As it turns out, not all American cockroaches are the same. The National Cockroach Project, run by Rockefeller University in New York has been enlisting “high school students and other citizen scientists” to help collect specimens for DNA Barcoding. Their findings have shown that the cockroaches I grew up killing on the Upper West Side are genetically distinct from those on the Upper East Side and those on Roosevelt Island. So far, despite the title, they have not received enough samples to make inferences on the genetic diversity of cockroaches across the country.  Mark Stoekle, lead Scientist of the project told the National Geographic, “The diversity was a surprise to us, and the fact that they’re not just all mixed together—it’s not a random assortment. So they must be staying close to home, and they have their own neighborhoods.” –JJ



Steve Crow, New Zealand native, is something of a Renaissance man. His CV reads like a telenovela. Known first and foremost as the Kiwi porn kingpin (owner of Eden Media, Vixen TV, and Erotica Expo, among others), Crow finds it admittedly “unfortunate” that he is pigeonholed as such. “I do so many other good things for the community,” he laments, “I’m disappointed that the public associates me only with the sex industry.” As he himself is quick to point out, Crow is a man of many persuasions.

His contributions:

Politics: In 2009, Crow ran a failed campaign to become the president of New Zealand’s Veterans Association, the RSA.

Philanthropy: Out of the goodness of his own heart, Crow once gave out over a quarter of a million dollars worth of online porn subscriptions.

Innovation: Crow pioneered the Boobs on Bikes promotion event in Auckland, which, true to nomenclature, is a parade of topless female cyclists.

Perhaps the only common thread uniting these activities is their middling success. But Crow has never been one to get discouraged. This week, he was back in the headlines, this time taking his never-say-die attitude and penchant for horizontality on an underwater killing spree. With a renewed sense of purpose, Crow has decided to tackle the problem of an invasive marine species in New Zealand, promising to eradicate the Mediterranean Fanworm.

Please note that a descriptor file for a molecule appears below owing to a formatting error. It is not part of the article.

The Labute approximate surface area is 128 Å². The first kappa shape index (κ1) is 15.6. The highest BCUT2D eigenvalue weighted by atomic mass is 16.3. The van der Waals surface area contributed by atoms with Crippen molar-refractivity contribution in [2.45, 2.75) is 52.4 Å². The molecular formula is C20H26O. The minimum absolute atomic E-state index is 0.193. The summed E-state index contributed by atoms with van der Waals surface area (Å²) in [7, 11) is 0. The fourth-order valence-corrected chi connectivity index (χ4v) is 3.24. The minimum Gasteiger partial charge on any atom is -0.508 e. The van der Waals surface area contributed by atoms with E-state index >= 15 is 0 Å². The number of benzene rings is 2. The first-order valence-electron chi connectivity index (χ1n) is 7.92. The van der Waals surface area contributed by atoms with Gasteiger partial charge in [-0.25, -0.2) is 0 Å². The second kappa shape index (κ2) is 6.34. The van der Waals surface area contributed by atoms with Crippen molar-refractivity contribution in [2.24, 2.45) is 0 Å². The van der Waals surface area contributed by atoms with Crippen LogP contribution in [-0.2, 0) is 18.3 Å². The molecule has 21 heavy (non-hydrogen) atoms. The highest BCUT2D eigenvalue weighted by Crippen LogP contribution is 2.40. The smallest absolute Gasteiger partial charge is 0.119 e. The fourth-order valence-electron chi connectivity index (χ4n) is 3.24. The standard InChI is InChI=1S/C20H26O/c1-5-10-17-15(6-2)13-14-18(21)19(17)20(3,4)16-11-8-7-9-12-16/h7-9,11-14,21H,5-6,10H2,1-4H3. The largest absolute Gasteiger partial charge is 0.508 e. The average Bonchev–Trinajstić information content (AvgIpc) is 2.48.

The fanworm is a marine animal that looks something like a Truffula Tree from Dr. Seuss’s The Lorax. Its central orange stalk can grow up to 40 cm, with fronds that fan out from its top. It reproduces at an astounding rate, and will readily grow on every available surface. Its presence has become a nuisance for watersport enthusiasts throughout New Zealand, who have to been forced into perpetual scraping to remove the fanworm from boats and boogie boards.

Believe it or not, Crow has a master’s degree in marine biology from the University of Auckland. He claims to take issues of the marine ecosystem very seriously. “This is hugely exciting to me and it will be fantastic for the ecosystem if we can kill the Mediterranean fanworm,” he proclaimed in a recent press release. He is certainly more alarmed by the fanworm’s presence than the rest of the scientific community, which seems more inclined towards observation rather than action.

Armed with an ultrasonic anti-fouling machine, which shatters the insides of the aquatic pests and prevents them from latching onto docks, wakeboards, and other marine life, he believes this technology to be the ideal and ethical solution. Swimming around the harbor with his new purchase, Crow has every intention of blasting the ecosystem to safety.

Crow has sworn that he will not rest until he has killed each and every last one of these fanworms. If all else fails—and, given his track record and the lack of scientific evidence surrounding the efficacy of this technology, this is abundantly possible—at least he’ll be able to add a new title to his resume.

Steve Crow, Exterminator. –AS